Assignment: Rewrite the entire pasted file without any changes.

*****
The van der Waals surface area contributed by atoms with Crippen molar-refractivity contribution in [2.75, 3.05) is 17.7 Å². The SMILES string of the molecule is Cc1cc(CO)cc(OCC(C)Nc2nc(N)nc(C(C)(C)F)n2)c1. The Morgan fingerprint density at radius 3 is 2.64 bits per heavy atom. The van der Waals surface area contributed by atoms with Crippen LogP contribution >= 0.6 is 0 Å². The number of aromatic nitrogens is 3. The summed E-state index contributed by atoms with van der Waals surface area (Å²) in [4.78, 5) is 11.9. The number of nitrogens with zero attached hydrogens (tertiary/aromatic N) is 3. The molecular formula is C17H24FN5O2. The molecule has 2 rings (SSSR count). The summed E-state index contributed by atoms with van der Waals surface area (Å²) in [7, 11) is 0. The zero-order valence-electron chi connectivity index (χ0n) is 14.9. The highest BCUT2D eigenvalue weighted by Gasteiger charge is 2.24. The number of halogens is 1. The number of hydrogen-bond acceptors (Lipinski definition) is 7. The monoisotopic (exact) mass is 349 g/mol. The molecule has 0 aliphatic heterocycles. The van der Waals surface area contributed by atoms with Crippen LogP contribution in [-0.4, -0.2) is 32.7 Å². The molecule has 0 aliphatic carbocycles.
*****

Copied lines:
The van der Waals surface area contributed by atoms with Crippen molar-refractivity contribution in [2.75, 3.05) is 17.7 Å². The SMILES string of the molecule is Cc1cc(CO)cc(OCC(C)Nc2nc(N)nc(C(C)(C)F)n2)c1. The Morgan fingerprint density at radius 3 is 2.64 bits per heavy atom. The van der Waals surface area contributed by atoms with Crippen LogP contribution >= 0.6 is 0 Å². The number of aromatic nitrogens is 3. The summed E-state index contributed by atoms with van der Waals surface area (Å²) in [4.78, 5) is 11.9. The number of nitrogens with zero attached hydrogens (tertiary/aromatic N) is 3. The molecular formula is C17H24FN5O2. The molecule has 2 rings (SSSR count). The summed E-state index contributed by atoms with van der Waals surface area (Å²) in [7, 11) is 0. The zero-order valence-electron chi connectivity index (χ0n) is 14.9. The highest BCUT2D eigenvalue weighted by Gasteiger charge is 2.24. The number of halogens is 1. The number of hydrogen-bond acceptors (Lipinski definition) is 7. The monoisotopic (exact) mass is 349 g/mol. The molecule has 0 aliphatic heterocycles. The van der Waals surface area contributed by atoms with Crippen LogP contribution in [-0.4, -0.2) is 32.7 Å². The molecule has 0 aliphatic carbocycles.